When the new moon first appears in the sky, that night (and the next day) is Rosh Chodesh - the first day of the new month. If the new moon appears on the thirtieth night (i.e. the night before the thirtieth day) then the old month is twenty-nine days long. If the new moon appears on the thirty-first night then the old month is thirty days long.
The Chachamim had remarkably accurate mathematical models to predict precisely when the new moon was due to appear each month. The Chachamim from the tribe of Issaschar were particularly renowned for being experts in astronomy15. However, the Beit Din decided what day was Rosh Chodesh based on witnesses who actually saw the new moon and came to to testify. Why then did the Chachamim need their mathematical models?
There are at least 3 reasons.
Firstly, in our time we do not have a Beit Din that is qualified to receive the testimony of witnesses. Therefore, we are forced to rely on a fixed calendar that is calculated based on those mathematical models. In fact, today we are still using the calendar that was calculated by Hillel II about 1600 years ago.
Secondly, the Beit Din would test the witnesses by asking them various questions16. Through using the mathematical models the Beit Din could calculate at what time the new moon would appear, where it would be located in the sky and which way the crescent would be facing. By asking each witness some basic questions about the moon’s appearance and location the Beit Din could establish the veracity of the witness.
Thirdly, as the Rambam explains17, the mathematical models were used to ensure that the calendar remained in sync with the actual phase of the moon. This is explained as follows. The phase of the moon is slightly more than twenty-nine and a half days long. A calendar month can only be twenty-nine or thirty days long. Slightly more than half of all months should have thirty days and slightly less than half should have twenty-nine days (thus averaging out to slightly more than twenty-nine and a half days per month i.e. the length of the phase of the moon).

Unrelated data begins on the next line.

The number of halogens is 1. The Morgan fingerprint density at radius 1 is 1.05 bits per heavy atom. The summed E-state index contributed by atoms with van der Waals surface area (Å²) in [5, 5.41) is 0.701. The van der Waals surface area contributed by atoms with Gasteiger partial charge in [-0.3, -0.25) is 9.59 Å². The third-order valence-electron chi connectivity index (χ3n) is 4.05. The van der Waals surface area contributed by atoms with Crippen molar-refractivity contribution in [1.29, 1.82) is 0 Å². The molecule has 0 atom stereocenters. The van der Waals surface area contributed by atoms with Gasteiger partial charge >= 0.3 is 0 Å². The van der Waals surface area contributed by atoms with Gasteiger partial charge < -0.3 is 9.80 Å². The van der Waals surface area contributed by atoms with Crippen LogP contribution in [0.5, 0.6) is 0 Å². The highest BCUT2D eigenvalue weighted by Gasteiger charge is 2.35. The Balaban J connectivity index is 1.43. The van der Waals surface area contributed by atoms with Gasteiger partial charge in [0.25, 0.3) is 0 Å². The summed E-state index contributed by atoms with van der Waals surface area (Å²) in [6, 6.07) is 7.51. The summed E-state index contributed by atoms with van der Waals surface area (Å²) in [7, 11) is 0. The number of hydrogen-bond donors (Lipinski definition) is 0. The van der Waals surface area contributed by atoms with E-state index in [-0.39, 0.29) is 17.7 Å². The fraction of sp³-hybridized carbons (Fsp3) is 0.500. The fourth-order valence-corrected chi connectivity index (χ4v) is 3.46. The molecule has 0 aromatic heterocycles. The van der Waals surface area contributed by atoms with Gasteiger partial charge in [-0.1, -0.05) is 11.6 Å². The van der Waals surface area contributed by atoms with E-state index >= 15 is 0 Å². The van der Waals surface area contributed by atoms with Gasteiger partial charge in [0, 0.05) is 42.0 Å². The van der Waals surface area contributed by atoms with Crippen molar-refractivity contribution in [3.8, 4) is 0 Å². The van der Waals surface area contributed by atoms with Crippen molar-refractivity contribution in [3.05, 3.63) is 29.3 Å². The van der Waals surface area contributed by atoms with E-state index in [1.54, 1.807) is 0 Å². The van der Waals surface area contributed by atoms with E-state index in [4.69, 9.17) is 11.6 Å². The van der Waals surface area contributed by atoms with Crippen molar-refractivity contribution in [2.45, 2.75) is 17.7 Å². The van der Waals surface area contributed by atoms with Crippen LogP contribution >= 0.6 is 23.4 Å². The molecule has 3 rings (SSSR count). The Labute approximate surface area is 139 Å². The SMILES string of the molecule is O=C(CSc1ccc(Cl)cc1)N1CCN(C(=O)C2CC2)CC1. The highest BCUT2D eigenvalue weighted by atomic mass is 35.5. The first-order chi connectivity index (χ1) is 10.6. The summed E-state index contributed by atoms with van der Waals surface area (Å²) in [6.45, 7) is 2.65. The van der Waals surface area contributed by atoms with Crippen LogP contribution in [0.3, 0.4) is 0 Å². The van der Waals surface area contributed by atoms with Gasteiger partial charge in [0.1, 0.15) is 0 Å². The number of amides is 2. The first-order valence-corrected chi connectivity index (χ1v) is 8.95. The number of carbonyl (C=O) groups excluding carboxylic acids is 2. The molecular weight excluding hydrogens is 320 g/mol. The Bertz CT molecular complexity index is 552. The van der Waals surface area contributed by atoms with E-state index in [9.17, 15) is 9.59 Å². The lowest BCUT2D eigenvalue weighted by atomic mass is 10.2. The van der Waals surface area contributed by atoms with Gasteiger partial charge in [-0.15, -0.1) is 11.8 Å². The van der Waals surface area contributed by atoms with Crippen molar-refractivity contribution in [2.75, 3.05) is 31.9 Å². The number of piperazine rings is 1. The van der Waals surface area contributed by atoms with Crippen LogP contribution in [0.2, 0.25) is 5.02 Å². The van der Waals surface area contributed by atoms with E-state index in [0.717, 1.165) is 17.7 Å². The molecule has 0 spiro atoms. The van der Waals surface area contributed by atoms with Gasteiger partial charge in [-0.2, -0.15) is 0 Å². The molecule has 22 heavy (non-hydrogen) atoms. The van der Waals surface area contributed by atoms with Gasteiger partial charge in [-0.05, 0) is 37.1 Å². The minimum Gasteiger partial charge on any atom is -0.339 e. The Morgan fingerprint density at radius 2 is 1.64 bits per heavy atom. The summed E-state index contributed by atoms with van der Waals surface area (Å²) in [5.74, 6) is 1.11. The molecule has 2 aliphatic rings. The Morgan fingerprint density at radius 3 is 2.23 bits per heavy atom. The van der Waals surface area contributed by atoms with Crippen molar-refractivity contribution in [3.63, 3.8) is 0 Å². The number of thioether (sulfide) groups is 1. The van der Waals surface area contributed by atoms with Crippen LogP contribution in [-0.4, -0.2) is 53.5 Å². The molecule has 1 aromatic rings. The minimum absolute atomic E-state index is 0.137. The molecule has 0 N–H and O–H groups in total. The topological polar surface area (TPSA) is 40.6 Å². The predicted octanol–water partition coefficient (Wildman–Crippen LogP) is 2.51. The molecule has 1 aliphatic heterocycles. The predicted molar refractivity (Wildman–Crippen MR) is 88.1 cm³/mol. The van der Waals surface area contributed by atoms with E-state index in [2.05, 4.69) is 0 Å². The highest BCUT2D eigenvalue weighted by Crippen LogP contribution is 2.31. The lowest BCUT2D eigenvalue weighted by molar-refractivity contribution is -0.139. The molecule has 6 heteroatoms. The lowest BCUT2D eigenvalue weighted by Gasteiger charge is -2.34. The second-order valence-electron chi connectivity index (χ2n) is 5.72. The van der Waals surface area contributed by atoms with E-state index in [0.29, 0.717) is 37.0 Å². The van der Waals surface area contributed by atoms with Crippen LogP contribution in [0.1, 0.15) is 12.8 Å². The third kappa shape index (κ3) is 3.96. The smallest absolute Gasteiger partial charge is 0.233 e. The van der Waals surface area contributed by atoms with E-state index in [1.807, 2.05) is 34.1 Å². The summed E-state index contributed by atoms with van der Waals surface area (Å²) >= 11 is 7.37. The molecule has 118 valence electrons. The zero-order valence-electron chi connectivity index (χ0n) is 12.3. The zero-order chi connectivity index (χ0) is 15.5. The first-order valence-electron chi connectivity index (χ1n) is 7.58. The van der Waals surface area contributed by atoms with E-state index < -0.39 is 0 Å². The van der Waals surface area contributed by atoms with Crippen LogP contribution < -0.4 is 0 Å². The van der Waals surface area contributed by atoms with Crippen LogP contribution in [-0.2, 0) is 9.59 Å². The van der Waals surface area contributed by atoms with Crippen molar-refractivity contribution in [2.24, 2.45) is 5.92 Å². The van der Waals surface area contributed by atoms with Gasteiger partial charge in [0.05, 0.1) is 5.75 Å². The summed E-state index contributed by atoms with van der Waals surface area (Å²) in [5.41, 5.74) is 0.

If valid witnesses saw the new moon on the thirtieth night and they testified in time, the Beit Din would declare that day to be Rosh Chodesh and the old month would be a short month of twenty-nine days. If witnesses did not turn up in a particular month, then that month would automatically be a long month of thirty days. If witnesses did not turn up for a number of consecutive months (eg if the moon was not visible due to cloud coverage) then each of those months would by default be thirty days long and after a short while the calendar would no longer be synchronised with the phase of the moon. After a number of months a new moon might eventually be sighted on the twenty-fifth or twenty-sixth night of the month.
In order to avoid this outcome and to keep the calendar in sync with the moon, the Beit Din would sometimes designate short months of twenty-nine days even if witnesses did not turn up. This was done if the new moon was not sighted for a number of months in a row. These short months were inserted based on calculations using the mathematical models to ensure that if the new moon was sighted on the next month it would appear on the thirtieth or thirty-first night, but not earlier.
Given the accuracy of the mathematical models, it seems that the question that we posed at the beginning of this article could be asked the other way around. That is, instead of asking why the Beit Din needed the mathematical models, a better question might be - why was the Beit Din required to rely on witnesses who took the trouble of travelling to to testify? The journey could be dangerous18 and witnesses were even given permission to desecrate Shabbat in order to testify. Why couldn’t the Beit Din simply rely on their mathematical models to determine when Rosh Chodesh should be?
As was noted in the previous article, sanctifying the new moon allows the Jewish people to have a part in determining what day Yom Tov will be. We are literally partners with Hashem in bringing kedushah to the world. When the witnesses embarked on the journey to to testify they were actively participating in this partnership. Perhaps the lesson that we can learn is the importance of actions. Hashem wants us to be actively involved in carrying out His work in this world.
15 See Rashi to Bereshit 49:15
16 See Mishnah 6 of Perek 2
17 Hilchot Kiddush HaChodesh 18:5-9
18 As we see in Mishnah 9 of Perek 1
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